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Unisa mourns Prof Marinus Wiechers, former Vice-Chancellor

Prof Marinus Wiechers, who retired as Unisa’s Principal and Vice-Chancellor in 1997, passed away on Friday, 31 August.

Higher education was always Prof Marinus Wiechers' first choice and first love. He shared this during a Unisa interview shortly before retiring as Principal and Vice-Chancellor in 1997.

When Wiechers began at Unisa 1960, shortly after obtaining his BA and LLB degrees at the University of Pretoria, he set in motion the makings of an illustrious career that would span nearly 38 years and that would take him from the position of lecturer in the Faculty of Law to Vice-Chancellor and Principal of one of the mega universities in the world.

In 1965 he was appointed to the Chair of Constitutional and Public International Law at Unisa – a position which he held until the end of 1993. During his academic career he was Head of the Department of Constitutional and International Law for a total of 21 years.

He served as Director of the Institute for Foreign and Comparative Law for three years and acted as external examiner to the Universities of Witwatersrand, Cape Town, Fort Hare, Zululand, Pretoria and Stellenbosch, and the former Natal (University of KwaZulu-Natal), RAU (University of Johannesburg), Durban-Westville (University of KwaZulu-Natal), Bophuthatswana (University of North-West) universities. In addition he acted as supervisor for 31 successful doctoral students and 19 master's degree students and taught part time at the University of Pretoria, RAU (University of Johannesburg), as well as Universite Rene Descartes and Ecole des Hautes Etudes Internationales in France.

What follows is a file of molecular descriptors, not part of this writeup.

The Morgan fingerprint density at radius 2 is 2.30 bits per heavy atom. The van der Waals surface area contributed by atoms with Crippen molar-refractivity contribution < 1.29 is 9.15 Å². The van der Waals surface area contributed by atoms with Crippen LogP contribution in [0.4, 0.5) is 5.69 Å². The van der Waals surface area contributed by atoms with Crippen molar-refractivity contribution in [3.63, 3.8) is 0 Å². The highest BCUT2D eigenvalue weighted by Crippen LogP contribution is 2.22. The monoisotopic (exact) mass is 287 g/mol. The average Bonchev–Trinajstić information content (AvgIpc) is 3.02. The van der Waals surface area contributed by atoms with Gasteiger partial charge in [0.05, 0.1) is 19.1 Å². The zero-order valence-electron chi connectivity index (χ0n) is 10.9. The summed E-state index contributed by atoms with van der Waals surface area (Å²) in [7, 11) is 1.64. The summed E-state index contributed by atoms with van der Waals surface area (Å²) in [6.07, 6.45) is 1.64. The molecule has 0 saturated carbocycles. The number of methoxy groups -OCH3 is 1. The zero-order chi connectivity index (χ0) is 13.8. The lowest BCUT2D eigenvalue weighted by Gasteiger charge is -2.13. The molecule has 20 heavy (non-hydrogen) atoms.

Apart from his national and international academic pursuits, Wiechers was also active in the legal and political arena. As an Advocate of the Supreme Court of South Africa he was the legal representative of the South African Government in the SWA/Namibia cases before the World Court; served as legal adviser to various commissions, co-drafted the Namibian Constitution and was a member of the Technical Committee for Constitutional Affairs which was responsible for the drafting of the South African interim Constitution.

During his last year at Unisa, Wiechers looked at his term as one of reform, of steering the university through unchartered seas to a new destination - one of achievement, prosperity and a rightful place in the new South Africa. Notwithstanding the trials and tribulations, Wiechers felt that Unisa was a tremendously healthy and strong institution at the time of his retirement in 1997.

“I feel confident that Unisa is poising itself once again to enhance its reputation as the world’s leading distance education university. Unisa has the strength, the capacity and the know-how to respond to the challenges of the new century. Unisa has the potential to reshape tertiary education not only in our country but further afield as well,” he said during one of his last interviews.

Since retiring, Wiechers has served as an assessor to the Land Claims Court, wrote legal opinions and articles, and participated in South African and overseas conferences. His main preoccupation was to pursue an active art career and in that capacity, he held a number of successful exhibitions showing paintings, etchings and drawings and also acted as vice-chairman of the Arts Association Pretoria.

1997 Q & A with Prof Marinus Wiechers still relevant for Unisa today

Click here to read the full interview as it appeared in Unisa News (October – December 1997 Vol 24 No. 4)

Q: When you were appointed Principal in 1994, the general feeling was that you were the right person to take Unisa through these times of transition. Looking back, were the people right A: I was keenly aware that my term of office would be a time of transition during which Unisa would have to absorb the enormous changes in our external surroundings and transform to adapt them. Reform, transformation and democratisation – these were the issues that inspired me to take up the position as Principal and to take part in this decisive period in Unisa's history. Seen in this light, I think I was the right person for the job. It has always been the unknown and sometimes troublesome times that inspire me.